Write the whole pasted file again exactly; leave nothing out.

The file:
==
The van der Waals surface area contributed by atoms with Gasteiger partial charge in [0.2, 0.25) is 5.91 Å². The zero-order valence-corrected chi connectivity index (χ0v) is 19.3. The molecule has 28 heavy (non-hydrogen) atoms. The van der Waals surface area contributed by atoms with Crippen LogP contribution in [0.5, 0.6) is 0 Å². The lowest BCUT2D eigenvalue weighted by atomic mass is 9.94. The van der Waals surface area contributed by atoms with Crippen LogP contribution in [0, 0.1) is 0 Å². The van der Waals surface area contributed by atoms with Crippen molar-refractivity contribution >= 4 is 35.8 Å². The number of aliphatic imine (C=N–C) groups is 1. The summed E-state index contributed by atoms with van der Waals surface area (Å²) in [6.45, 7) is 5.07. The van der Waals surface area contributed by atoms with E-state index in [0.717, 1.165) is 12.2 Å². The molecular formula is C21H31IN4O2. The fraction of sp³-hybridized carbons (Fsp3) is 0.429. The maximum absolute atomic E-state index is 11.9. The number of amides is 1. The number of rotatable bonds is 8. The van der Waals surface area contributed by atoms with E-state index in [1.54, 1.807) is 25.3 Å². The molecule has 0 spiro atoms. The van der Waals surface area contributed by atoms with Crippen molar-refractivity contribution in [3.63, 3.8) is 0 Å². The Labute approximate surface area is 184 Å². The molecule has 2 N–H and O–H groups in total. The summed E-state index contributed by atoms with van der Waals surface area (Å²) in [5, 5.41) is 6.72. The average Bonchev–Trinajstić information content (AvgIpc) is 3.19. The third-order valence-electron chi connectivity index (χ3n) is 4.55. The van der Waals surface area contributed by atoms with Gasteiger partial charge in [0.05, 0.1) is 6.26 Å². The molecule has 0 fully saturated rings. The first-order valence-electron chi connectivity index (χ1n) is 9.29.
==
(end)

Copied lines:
The van der Waals surface area contributed by atoms with Gasteiger partial charge in [0.2, 0.25) is 5.91 Å². The zero-order valence-corrected chi connectivity index (χ0v) is 19.3. The molecule has 28 heavy (non-hydrogen) atoms. The van der Waals surface area contributed by atoms with Crippen LogP contribution in [0.5, 0.6) is 0 Å². The lowest BCUT2D eigenvalue weighted by atomic mass is 9.94. The van der Waals surface area contributed by atoms with Crippen LogP contribution in [0, 0.1) is 0 Å². The van der Waals surface area contributed by atoms with Crippen molar-refractivity contribution >= 4 is 35.8 Å². The number of aliphatic imine (C=N–C) groups is 1. The summed E-state index contributed by atoms with van der Waals surface area (Å²) in [6.45, 7) is 5.07. The van der Waals surface area contributed by atoms with E-state index in [0.717, 1.165) is 12.2 Å². The molecular formula is C21H31IN4O2. The fraction of sp³-hybridized carbons (Fsp3) is 0.429. The maximum absolute atomic E-state index is 11.9. The number of amides is 1. The number of rotatable bonds is 8. The van der Waals surface area contributed by atoms with E-state index in [1.54, 1.807) is 25.3 Å². The molecule has 0 spiro atoms. The van der Waals surface area contributed by atoms with Crippen molar-refractivity contribution in [3.63, 3.8) is 0 Å². The Labute approximate surface area is 184 Å². The molecule has 2 N–H and O–H groups in total. The summed E-state index contributed by atoms with van der Waals surface area (Å²) in [5, 5.41) is 6.72. The average Bonchev–Trinajstić information content (AvgIpc) is 3.19. The third-order valence-electron chi connectivity index (χ3n) is 4.55. The van der Waals surface area contributed by atoms with Gasteiger partial charge in [0.05, 0.1) is 6.26 Å². The molecule has 0 fully saturated rings. The first-order valence-electron chi connectivity index (χ1n) is 9.29.